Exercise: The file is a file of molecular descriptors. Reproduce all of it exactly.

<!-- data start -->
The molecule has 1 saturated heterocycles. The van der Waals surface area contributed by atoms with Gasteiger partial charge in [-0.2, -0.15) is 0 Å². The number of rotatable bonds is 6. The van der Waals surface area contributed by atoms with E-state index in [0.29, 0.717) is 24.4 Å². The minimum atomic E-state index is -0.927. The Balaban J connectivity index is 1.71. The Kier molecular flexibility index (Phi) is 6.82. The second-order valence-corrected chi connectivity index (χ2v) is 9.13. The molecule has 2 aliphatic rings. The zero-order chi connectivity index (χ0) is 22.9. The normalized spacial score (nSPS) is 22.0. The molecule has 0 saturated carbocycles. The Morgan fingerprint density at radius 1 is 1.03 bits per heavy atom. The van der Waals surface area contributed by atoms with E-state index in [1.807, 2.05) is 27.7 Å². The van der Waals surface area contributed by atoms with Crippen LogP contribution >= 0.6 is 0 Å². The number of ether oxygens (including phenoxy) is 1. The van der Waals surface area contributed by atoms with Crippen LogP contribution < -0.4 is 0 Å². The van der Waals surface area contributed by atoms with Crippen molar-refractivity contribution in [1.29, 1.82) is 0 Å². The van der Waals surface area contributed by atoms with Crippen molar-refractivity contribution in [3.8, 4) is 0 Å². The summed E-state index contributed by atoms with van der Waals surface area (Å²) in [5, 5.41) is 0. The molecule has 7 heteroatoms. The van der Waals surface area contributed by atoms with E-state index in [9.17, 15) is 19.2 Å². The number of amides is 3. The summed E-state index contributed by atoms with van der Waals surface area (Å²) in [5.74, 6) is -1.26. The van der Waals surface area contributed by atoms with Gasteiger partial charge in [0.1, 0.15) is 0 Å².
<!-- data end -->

The molecule has 1 saturated heterocycles. The van der Waals surface area contributed by atoms with Gasteiger partial charge in [-0.2, -0.15) is 0 Å². The number of rotatable bonds is 6. The van der Waals surface area contributed by atoms with E-state index in [0.29, 0.717) is 24.4 Å². The minimum atomic E-state index is -0.927. The Balaban J connectivity index is 1.71. The Kier molecular flexibility index (Phi) is 6.82. The second-order valence-corrected chi connectivity index (χ2v) is 9.13. The molecule has 2 aliphatic rings. The zero-order chi connectivity index (χ0) is 22.9. The normalized spacial score (nSPS) is 22.0. The molecule has 0 saturated carbocycles. The Morgan fingerprint density at radius 1 is 1.03 bits per heavy atom. The van der Waals surface area contributed by atoms with E-state index in [1.807, 2.05) is 27.7 Å². The van der Waals surface area contributed by atoms with Crippen LogP contribution >= 0.6 is 0 Å². The number of ether oxygens (including phenoxy) is 1. The van der Waals surface area contributed by atoms with Crippen LogP contribution < -0.4 is 0 Å². The van der Waals surface area contributed by atoms with Crippen molar-refractivity contribution in [1.29, 1.82) is 0 Å². The van der Waals surface area contributed by atoms with Crippen molar-refractivity contribution in [3.8, 4) is 0 Å². The summed E-state index contributed by atoms with van der Waals surface area (Å²) in [5, 5.41) is 0. The molecule has 7 heteroatoms. The van der Waals surface area contributed by atoms with E-state index in [9.17, 15) is 19.2 Å². The number of amides is 3. The summed E-state index contributed by atoms with van der Waals surface area (Å²) in [5.74, 6) is -1.26. The van der Waals surface area contributed by atoms with Gasteiger partial charge in [0.1, 0.15) is 0 Å².